Europe aims to beef up crisis fund, world urges action

Sep 24, 2011, 5:27 p.m.
U.S. Treasury Secretary Timothy Geithner (R) talks to European Central Bank President Jean-Claude Trichet during a family photo before the International Monetary and Financial Committee (IMFC) meeting during the annual IMF-World Bank meetings in Washington September 24, 2011. REUTERS/Yuri Gripas

By Dan Flynn and Jan Strupczewski

WASHINGTON (Reuters) - Europe is working to ramp up the firepower of its bailout fund, top officials said on Saturday, as the United States, China and other nations raised the alarm about its debt crisis hurting the world economy.

Financial markets plunged last week on fears that Greece's near-bankruptcy could spread to other euro zone countries, heaping pressure on European policymakers to prevent a repeat of the chaos that swept the world in 2007-2009.

The European Union's top economic official, Olli Rehn, said as soon as the region's governments confirm new powers for their 440-billion-euro fund, known as the EFSF, attention will turn to how to get more impact from the existing money.

"We need to find a mechanism where we can turn one euro in the EFSF into five, but there is no decision on how we could do that yet," another senior European official said on condition of anonymity.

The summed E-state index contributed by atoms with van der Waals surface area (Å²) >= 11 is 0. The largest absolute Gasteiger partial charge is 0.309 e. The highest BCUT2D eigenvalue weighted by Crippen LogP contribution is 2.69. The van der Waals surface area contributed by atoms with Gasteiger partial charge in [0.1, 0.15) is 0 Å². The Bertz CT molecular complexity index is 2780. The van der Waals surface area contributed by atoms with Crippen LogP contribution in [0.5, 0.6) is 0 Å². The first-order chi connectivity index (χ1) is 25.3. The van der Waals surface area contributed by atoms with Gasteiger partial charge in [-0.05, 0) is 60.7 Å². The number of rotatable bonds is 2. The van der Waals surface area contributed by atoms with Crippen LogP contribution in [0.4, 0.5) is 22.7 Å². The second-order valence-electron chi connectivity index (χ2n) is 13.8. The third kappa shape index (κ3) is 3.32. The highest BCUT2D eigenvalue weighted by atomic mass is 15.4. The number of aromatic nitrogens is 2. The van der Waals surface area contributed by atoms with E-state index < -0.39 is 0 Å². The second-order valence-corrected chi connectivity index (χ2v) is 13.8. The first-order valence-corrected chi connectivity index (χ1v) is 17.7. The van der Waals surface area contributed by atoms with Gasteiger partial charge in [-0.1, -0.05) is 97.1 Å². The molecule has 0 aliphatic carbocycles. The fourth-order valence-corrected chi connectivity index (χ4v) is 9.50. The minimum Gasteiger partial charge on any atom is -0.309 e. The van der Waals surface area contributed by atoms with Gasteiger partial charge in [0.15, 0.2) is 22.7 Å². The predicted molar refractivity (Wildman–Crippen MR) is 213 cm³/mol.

The rescue fund would need to be at least 2 trillion euros to safeguard Italy and Spain if the crisis were to spread, financial analysts estimate.

The United States and other nations have urged Europe to leverage up the fund, possibly with support from the European Central Bank.

But officials from the ECB and from Germany, the region's paymaster, remained wary of using the central bank, which has a strict mandate to pursue low inflation.

"We should not think of leveraging a public pot of funds as a free lunch," said ECB Governing Council member Patrick Honohan.

Nonetheless, arming the euro zone with a bigger warchest to lend to governments or shore up banks was the focus of top finance officials from around the globe who met in Washington for semiannual meetings of the International Monetary Fund.

The sovereign debt crisis threatens to throw the euro zone into recession and has placed a troubling drag on an already slow U.S. economy. It could come to weigh on emerging economies too.

"Brazil's experience with past crises suggests you have to confront the problems in a fast, consistent manner," said Brazilian central bank chief Alexandre Tombini.

"The longer it takes, the higher the cost, the more contagion spreads. You have to act with overwhelming force."

The IMF's steering committee said in a statement that the euro zone was committed to whatever was needed to resolve the single currency bloc's crisis.

It warned that the global economy had "entered a dangerous phase, calling for exceptional vigilance, coordination and readiness to take bold action" to cope with Europe's financial stress and prevent it infecting others.

European officials were scrambling to put in place a comprehensive crisis-fighting plan by the time leaders from the Group of 20 nations meet in France in early November.

Greece is at the epicenter of the crisis but it has threatened to spread to several other euro zone countries. Italy, the third-biggest economy in the currency bloc, has also struggled to retain investor confidence, but Italian Economy Minister Giulio Tremonti said on Saturday its financial house was "in order."

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